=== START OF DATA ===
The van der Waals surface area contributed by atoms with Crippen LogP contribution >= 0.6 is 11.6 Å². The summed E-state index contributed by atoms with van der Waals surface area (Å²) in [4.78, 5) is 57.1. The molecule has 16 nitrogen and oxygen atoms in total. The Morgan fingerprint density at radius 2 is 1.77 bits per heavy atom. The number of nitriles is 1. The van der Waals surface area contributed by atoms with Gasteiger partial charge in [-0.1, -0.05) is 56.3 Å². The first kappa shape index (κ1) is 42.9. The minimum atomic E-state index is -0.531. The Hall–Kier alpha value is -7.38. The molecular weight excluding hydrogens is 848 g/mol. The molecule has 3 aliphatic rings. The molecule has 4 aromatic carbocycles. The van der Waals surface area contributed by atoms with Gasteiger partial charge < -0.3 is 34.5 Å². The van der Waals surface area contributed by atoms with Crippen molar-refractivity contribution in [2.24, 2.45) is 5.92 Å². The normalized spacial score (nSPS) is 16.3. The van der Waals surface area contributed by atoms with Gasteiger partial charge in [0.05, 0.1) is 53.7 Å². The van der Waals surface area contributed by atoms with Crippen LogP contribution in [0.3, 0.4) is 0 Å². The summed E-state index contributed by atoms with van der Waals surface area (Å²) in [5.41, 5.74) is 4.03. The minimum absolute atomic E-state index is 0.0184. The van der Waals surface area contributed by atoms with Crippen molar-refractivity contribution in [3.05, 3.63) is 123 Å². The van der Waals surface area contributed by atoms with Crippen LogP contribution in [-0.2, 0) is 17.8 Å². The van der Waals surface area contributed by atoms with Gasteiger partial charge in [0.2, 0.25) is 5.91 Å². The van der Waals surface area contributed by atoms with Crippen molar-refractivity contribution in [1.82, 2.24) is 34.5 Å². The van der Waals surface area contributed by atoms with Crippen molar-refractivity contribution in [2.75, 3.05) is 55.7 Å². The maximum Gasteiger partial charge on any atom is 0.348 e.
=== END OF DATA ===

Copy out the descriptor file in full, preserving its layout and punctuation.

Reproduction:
The van der Waals surface area contributed by atoms with Crippen LogP contribution >= 0.6 is 11.6 Å². The summed E-state index contributed by atoms with van der Waals surface area (Å²) in [4.78, 5) is 57.1. The molecule has 16 nitrogen and oxygen atoms in total. The Morgan fingerprint density at radius 2 is 1.77 bits per heavy atom. The number of nitriles is 1. The van der Waals surface area contributed by atoms with Gasteiger partial charge in [-0.1, -0.05) is 56.3 Å². The first kappa shape index (κ1) is 42.9. The minimum atomic E-state index is -0.531. The Hall–Kier alpha value is -7.38. The molecular weight excluding hydrogens is 848 g/mol. The molecule has 3 aliphatic rings. The molecule has 4 aromatic carbocycles. The van der Waals surface area contributed by atoms with Gasteiger partial charge < -0.3 is 34.5 Å². The van der Waals surface area contributed by atoms with Crippen molar-refractivity contribution in [2.24, 2.45) is 5.92 Å². The normalized spacial score (nSPS) is 16.3. The van der Waals surface area contributed by atoms with Gasteiger partial charge in [0.05, 0.1) is 53.7 Å². The van der Waals surface area contributed by atoms with Crippen LogP contribution in [0.3, 0.4) is 0 Å². The summed E-state index contributed by atoms with van der Waals surface area (Å²) in [5.41, 5.74) is 4.03. The minimum absolute atomic E-state index is 0.0184. The van der Waals surface area contributed by atoms with Crippen molar-refractivity contribution in [3.05, 3.63) is 123 Å². The van der Waals surface area contributed by atoms with Crippen LogP contribution in [-0.2, 0) is 17.8 Å². The van der Waals surface area contributed by atoms with Gasteiger partial charge in [0.2, 0.25) is 5.91 Å². The van der Waals surface area contributed by atoms with Crippen molar-refractivity contribution in [1.82, 2.24) is 34.5 Å². The van der Waals surface area contributed by atoms with Crippen molar-refractivity contribution in [2.75, 3.05) is 55.7 Å². The maximum Gasteiger partial charge on any atom is 0.348 e.